Mon 16 Mar, 2020

Scotland urgently needs clarity over the implications of last week’s budget. The relationship between Holyrood and Westminster has to be reforged, which means Westminster acknowledging its responsibilities to act as an open, cooperative partner as we face up to this great challenge Patrick Harvie

The Green parties of the United Kingdom have called for the Westminster government’s forthcoming emergency coronavirus legislation to include a Coronavirus Solidarity Pact to ensure that vulnerable people are offered extensive protections and security.

They added that the Pact, and other actions, must follow extensive consultation with the Scottish, Welsh and Northern Ireland governments.

The Green parties called for the Solidarity Pact to include measures (with sufficient funding for the devolved administration to provide similar arrangements under their responsibilities) including:

* Funding and arrangements for free deliveries of food and essentials for people over the age of 64 and people with disabilities

* Funding for families with children receiving free school meals to cover the cost of replacement meals should schools be closed

* Acting to ensure essential hygiene supplies are available at reasonable prices

* A holiday from council tax for each household affected by the coronavirus, with compensation to councils for the lost revenue

* A suspension of no-fault evictions or the eviction of anyone affected by the coronavirus crisis and a freeze on rental payments for those affected (with compensation for landlords for the lost rent)

* An end to the five-week delay in claiming housing benefit

* An end to all benefit sanctions for at least the length of the crisis

* A ban on the cut-off of electricity, gas and water supplies to residential properties and small businesses during the crisis

* Support for small businesses affected by the coronavirus, including a business rates freeze for those affected

* Funding for special provision to assist homeless people off the streets, with facilities provided for any homeless person needing to self-isolate and/or suffering from illness

* Giving asylum-seekers the right to work and providing financial support when needed to individuals with “no recourse to public funds” visa status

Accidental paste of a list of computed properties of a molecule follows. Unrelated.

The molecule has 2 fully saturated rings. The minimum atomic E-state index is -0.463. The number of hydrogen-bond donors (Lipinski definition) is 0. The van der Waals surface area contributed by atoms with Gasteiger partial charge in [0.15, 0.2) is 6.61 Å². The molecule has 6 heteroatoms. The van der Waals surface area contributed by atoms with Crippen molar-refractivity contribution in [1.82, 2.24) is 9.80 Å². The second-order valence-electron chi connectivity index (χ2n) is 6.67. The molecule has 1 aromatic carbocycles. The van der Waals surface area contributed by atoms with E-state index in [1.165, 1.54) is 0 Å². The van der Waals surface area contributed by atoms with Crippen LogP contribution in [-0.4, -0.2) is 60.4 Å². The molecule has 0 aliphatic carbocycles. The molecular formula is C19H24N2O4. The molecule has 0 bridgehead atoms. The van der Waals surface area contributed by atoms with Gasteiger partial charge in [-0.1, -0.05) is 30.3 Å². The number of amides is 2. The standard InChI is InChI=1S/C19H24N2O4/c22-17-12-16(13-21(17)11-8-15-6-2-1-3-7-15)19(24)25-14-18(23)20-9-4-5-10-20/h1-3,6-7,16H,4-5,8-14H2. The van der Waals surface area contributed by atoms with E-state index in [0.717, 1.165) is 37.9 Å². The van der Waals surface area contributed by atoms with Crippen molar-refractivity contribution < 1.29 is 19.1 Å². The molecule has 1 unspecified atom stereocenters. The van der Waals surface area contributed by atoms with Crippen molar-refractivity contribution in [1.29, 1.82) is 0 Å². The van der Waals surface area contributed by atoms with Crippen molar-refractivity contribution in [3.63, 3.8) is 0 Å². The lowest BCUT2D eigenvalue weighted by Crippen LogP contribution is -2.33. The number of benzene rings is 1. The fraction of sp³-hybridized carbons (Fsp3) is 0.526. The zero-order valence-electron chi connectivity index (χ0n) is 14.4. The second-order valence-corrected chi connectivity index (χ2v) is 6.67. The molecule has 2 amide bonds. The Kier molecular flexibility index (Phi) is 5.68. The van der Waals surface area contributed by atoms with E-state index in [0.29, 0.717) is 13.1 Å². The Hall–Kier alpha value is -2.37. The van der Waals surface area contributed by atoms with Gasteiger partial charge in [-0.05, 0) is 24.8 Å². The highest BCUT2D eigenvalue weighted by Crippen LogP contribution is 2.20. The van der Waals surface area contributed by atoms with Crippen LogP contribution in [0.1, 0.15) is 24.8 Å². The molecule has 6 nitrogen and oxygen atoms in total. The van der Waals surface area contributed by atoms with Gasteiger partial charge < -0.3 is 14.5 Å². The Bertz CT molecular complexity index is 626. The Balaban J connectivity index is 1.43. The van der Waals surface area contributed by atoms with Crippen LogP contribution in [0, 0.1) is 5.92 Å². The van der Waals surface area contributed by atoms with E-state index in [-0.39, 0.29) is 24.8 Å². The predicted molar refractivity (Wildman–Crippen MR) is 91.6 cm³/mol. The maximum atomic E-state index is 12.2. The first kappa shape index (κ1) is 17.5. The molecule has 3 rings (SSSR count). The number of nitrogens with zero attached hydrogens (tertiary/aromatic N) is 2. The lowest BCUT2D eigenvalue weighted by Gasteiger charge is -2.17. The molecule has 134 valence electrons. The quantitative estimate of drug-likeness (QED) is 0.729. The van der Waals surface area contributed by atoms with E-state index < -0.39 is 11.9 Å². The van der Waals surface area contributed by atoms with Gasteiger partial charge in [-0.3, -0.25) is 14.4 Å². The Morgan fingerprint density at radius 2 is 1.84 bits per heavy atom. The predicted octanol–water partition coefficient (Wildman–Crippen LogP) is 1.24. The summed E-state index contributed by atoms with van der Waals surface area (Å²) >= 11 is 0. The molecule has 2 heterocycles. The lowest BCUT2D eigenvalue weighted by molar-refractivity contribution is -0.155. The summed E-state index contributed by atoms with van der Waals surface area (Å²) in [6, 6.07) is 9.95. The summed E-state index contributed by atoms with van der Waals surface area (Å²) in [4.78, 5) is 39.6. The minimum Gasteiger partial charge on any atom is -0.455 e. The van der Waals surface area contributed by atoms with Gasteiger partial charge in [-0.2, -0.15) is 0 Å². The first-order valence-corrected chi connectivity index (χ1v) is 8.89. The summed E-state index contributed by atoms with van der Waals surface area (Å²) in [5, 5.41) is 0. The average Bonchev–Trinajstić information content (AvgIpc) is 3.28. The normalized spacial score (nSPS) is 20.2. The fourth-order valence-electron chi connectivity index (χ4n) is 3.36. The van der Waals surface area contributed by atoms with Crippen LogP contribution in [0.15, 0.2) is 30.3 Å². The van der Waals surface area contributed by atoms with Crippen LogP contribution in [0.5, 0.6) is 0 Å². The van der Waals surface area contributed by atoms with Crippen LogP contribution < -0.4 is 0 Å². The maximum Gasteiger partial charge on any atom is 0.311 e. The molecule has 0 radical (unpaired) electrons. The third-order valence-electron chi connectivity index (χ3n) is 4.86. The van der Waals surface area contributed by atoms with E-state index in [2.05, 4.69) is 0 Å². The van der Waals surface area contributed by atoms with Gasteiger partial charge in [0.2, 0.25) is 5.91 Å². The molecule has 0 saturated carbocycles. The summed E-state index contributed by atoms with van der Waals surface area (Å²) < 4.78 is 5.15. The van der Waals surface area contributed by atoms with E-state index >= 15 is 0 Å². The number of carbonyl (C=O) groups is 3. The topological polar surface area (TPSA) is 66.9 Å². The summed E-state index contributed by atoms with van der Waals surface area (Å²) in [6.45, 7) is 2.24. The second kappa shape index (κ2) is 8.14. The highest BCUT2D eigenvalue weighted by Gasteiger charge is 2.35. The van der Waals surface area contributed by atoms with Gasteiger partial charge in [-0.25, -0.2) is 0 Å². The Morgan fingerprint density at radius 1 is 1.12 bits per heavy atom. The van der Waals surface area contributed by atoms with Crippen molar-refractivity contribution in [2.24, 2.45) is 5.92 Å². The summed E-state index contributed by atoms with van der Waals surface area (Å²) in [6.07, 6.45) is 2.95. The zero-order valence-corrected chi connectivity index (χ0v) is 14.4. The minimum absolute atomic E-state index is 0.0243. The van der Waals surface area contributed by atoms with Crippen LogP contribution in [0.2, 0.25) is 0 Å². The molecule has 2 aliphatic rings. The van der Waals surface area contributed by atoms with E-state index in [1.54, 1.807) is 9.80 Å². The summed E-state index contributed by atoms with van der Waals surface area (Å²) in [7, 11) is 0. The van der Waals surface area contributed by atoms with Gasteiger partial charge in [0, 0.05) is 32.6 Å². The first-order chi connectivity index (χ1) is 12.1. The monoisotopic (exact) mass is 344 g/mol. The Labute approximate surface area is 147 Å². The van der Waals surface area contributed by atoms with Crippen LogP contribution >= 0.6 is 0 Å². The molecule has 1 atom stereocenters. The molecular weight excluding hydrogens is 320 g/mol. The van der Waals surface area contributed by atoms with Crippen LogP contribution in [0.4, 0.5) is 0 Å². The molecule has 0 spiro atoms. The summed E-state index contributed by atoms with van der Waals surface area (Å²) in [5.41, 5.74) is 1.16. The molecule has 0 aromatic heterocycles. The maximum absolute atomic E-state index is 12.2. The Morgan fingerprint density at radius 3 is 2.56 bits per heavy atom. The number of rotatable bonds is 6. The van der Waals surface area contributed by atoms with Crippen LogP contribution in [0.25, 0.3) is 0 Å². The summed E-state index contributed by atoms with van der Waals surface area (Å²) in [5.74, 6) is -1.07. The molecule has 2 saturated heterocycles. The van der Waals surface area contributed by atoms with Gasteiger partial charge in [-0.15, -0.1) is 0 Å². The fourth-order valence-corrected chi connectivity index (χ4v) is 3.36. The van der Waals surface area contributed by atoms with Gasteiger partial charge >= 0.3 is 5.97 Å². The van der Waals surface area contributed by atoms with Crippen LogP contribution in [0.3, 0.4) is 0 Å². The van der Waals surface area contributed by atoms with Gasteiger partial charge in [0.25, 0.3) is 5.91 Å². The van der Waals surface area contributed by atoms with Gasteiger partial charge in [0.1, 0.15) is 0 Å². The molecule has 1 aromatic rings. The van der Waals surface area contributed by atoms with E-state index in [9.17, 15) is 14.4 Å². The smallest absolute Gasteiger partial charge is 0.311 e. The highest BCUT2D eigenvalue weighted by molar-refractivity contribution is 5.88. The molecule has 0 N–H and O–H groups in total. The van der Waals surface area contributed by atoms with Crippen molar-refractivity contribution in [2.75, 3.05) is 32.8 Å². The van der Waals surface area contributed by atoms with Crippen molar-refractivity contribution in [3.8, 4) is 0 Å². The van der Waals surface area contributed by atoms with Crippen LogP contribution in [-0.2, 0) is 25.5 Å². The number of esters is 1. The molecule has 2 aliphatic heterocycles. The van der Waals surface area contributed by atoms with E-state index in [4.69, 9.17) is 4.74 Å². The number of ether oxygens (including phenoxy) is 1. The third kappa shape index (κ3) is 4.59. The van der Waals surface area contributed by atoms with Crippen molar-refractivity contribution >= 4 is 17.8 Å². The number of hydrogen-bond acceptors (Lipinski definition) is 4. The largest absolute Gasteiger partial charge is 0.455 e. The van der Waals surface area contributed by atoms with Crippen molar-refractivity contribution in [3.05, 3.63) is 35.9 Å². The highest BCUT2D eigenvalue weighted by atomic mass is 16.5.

* Provisions to ensure that prisoners and others in detention receive the best possible protection and medical support

Sian Berry, co-leader of the Green Party of England and Wales, said: “The coronavirus threat is a time for national solidarity. There is great fear and anxiety about the pandemic. Individual security - the confidence that you won’t be made homeless, lose your utilities, or go hungry - will provide a crucial bedrock.”

She added: “The government also needs to stress that there is only so much it can do. Personal and community solidarity - people checking on vulnerable neighbours, setting up systems to ensure vulnerable friends and relatives get regular phone contact - is going to be crucial in the coming months.”

Patrick Harvie, co-leader of the Scottish Green Party, said: “That solidarity has to extend to between Westminster and the national governments. Scotland urgently needs clarity over the implications of last week’s budget. The relationship between Holyrood and Westminster has to be reforged, which means Westminster acknowledging its responsibilities to act as an open, cooperative partner as we face up to this great challenge.”

Clare Bailey, leader of the Northern Ireland Green Party, said: “The situation of Northern Ireland is different to the rest of the United Kingdom. We need to work in tight cooperation with the Irish government with an all-island approach. That means Westminster has to provide the funds we need, but also be flexible in understanding our approach is different to the rest of the UK.”

Anthony Slaughter, Wales Green Party leader, said: “Meaningful input from Wales into Westminster decision making is crucial. We also need strong support for small independent businesses. Without that, we risk emerging from this crisis with our communities hollowed out and our economy even more concentrated in the hands of the few.”

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